Earth-sun distance

Earth-sun distance

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I understand that the moon - Earth distance is increasing as the friction of tidal action causes energy loss. Does this mechanism happen with the Earth and other planets, is the Earth - Sun distance changing?

Yes, the Earth is moving away from the Sun in a course of millions of years, so the moving away is about as fast as the Moon's from Earth. However don't worry because as the Sun gets older it also gets hotter so the habitable zone moves together with Earth or so. At the peak of the Sun's red giant phase the Earth is said to be either there where Mars currently is (about 50% farther from the Sun) or there where Jupiter currently is (about 5 times farther). We don't know exactly, there are several models. But we do know that the Earth and the Sun move slowly away of each other, just like the Moon from the Earth (the Moon reportedly moves away at about 1.6 inches a year on average, and with Earth-Sun it is similar). All planets' orbits are moving away from the Sun slowly.

Earth-Sun distance

Well, it can't quite be put qute as simply as that. If you look at the period of 1800 AD-2050 AD you will see that the Earth-moon barycenter recedes at a rate of .00000562 AU/century or about 2000 km over that period of time.

However, during the period of 3000 BC - 3000 AD,(Which includes the above time period) the E-M barycenter actually approaches the sun at an average rate of -.00000003 AU/century or about 270 km over that time.

Semi-major axis is a periodic orbital element, just like the other orbital elements. But it has a very small amplitude. As far as the Earth's average distance from the Sun, there's 2 ways to define average: average with respect to position, and average with respect to time. The semi-major axis is the average with respect to position. Perihelion is as far interior to semi-major axis as Aphelion is exterior to it. But objects move slower at aphelion, and hence, spend more time there. So the time-averaged distance is a function of eccentricity, which has a much larger amplitude than semi-major axis.

But the more eccentric the orbit, the more solar flux we receive over the course of a year. Even though the Earth tends to loiter a little longer at aphelion, the extra flux received at perihelion, governed by inverse square, more than makes up for it.

I did eventually find an answer to my own question in a Wikipedia article.
"The Sun, as part of its solar lifespan, will expand to a red giant in 5 Gyr. Models predict that the Sun will expand out to about 99% of the distance to the Earth's present orbit (1 astronomical unit, or AU). However, by that time, the orbit of the Earth may have expanded to about 1.7 AUs because of the diminished mass of the Sun."

So the Earth-Sun distance doesn't increase at a regular rate (thanks Janus) but on average, over extremely long periods of time, conservation of angular momentum causes the distance to increase as the sun loses mass. That makes sense. There are obviously other factors at work too. I'll keep looking.

Now all we have to do is to decide if we believe the Wikipedia article :-(. Unfortunately, that particular statement doesn't appear to be sourced.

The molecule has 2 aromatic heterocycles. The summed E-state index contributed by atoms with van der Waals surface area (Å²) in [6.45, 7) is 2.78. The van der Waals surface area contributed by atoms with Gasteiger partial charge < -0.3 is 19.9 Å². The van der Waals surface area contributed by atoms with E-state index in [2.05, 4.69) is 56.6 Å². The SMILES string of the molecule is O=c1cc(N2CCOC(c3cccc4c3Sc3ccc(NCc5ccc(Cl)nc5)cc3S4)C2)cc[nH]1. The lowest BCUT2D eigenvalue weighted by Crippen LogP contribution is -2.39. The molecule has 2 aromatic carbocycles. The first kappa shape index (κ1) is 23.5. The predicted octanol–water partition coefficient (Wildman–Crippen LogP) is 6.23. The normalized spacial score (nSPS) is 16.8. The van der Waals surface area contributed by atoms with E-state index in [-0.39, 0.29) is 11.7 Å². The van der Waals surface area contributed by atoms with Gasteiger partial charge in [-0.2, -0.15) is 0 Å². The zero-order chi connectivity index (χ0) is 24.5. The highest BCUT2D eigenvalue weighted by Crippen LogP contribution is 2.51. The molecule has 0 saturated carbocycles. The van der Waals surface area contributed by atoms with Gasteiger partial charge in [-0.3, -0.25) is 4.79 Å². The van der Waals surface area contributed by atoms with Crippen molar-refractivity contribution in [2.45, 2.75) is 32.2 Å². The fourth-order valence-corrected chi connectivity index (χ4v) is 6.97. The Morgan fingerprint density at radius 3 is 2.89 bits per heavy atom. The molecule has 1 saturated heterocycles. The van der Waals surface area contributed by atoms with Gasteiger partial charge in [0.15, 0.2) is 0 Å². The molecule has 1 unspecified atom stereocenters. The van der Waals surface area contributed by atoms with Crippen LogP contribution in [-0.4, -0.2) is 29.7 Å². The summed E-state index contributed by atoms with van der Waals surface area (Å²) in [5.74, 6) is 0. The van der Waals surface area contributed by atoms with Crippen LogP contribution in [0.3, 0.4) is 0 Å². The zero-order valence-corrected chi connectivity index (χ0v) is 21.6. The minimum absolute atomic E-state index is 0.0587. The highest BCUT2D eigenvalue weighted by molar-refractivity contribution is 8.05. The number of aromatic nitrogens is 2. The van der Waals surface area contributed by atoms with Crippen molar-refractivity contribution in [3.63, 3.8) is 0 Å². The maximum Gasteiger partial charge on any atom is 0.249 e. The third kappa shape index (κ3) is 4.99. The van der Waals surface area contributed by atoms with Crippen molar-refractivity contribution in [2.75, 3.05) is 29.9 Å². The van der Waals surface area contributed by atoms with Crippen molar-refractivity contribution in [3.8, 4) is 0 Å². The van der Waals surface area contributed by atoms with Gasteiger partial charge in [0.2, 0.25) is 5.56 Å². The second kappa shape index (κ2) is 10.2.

If we assume angular momentum is conserved, then GMmr = (ang mom)^2 = constant, so the article is implying the sun's mass drops to 1/1.7 = .58.

But is this the correct assumption?

Trying to find independent confirmation, I ran across, which seems to suggest that this number is a bit high, and also suggests using conservation of energy rather than angular momentum.

The source above isn't peer reviewed, but is by an astronomer and is in genuine print, so it's at the low end of the confidence scale IMO.

There was also some useful information on the Wikipedia talk page at

pogge/Lectures/vistas97.html [Broken], but if I'm reading it right, the increased mass loss due to enhanced solar wind won't happen until after the sun has already become a red giant.

I also didn't see the 1.7 figure in the current version of the wikipedia article (I was going to flag it with a citation needed).

So at this point I don't know what to think, there may be room for considerably more discussion. At this point, I'm not even positive whether it's angular momentum or energy that should be conserved, though I'm leaning towards angular momentum.

"Astronomical Unit," or Earth-Sun Distance, Gets an Overhaul

Without fanfare, astronomers have redefined one of the most important distances in the Solar System. The astronomical unit (au) &mdash the rough distance from the Earth to the Sun &mdash has been transformed from a confusing calculation into a single number. The new standard, adopted in August by unanimous vote at the International Astronomical Union's meeting in Beijing, China, is now 149,597,870,700 meters &mdash no more, no less.

The effect on our planet&rsquos inhabitants will be limited. The Earth will continue to twirl around the Sun, and in the Northern Hemisphere, autumn will soon arrive. But for astronomers, the change means more precise measurements and fewer headaches from explaining the au to their students.

The distance between the Earth and the Sun is one of the most long-standing values in astronomy. The first precise measurement was made in 1672 by the famed astronomer Giovanni Cassini, who observed Mars from Paris, France, while his colleague Jean Richer observed the planet from French Guiana in South America. Taking the parallax, or angular difference, between the two observations, the astronomers calculated the distance from Earth to Mars and used that to find the distance from the Earth to the Sun. Their answer was 140 million kilometers &mdash not far off from today&rsquos value.

Until the last half of the twentieth century, such parallax measurements were the only reliable way to derive distances in the Solar System, and so the au continued to be expressed as a combination of fundamental constants that could transform angular measurements into distance. Most recently, the au was defined as (take a deep breath): &ldquothe radius of an unperturbed circular Newtonian orbit about the Sun of a particle having infinitesimal mass, moving with a mean motion of 0.01720209895 radians per day (known as the Gaussian constant)&rdquo.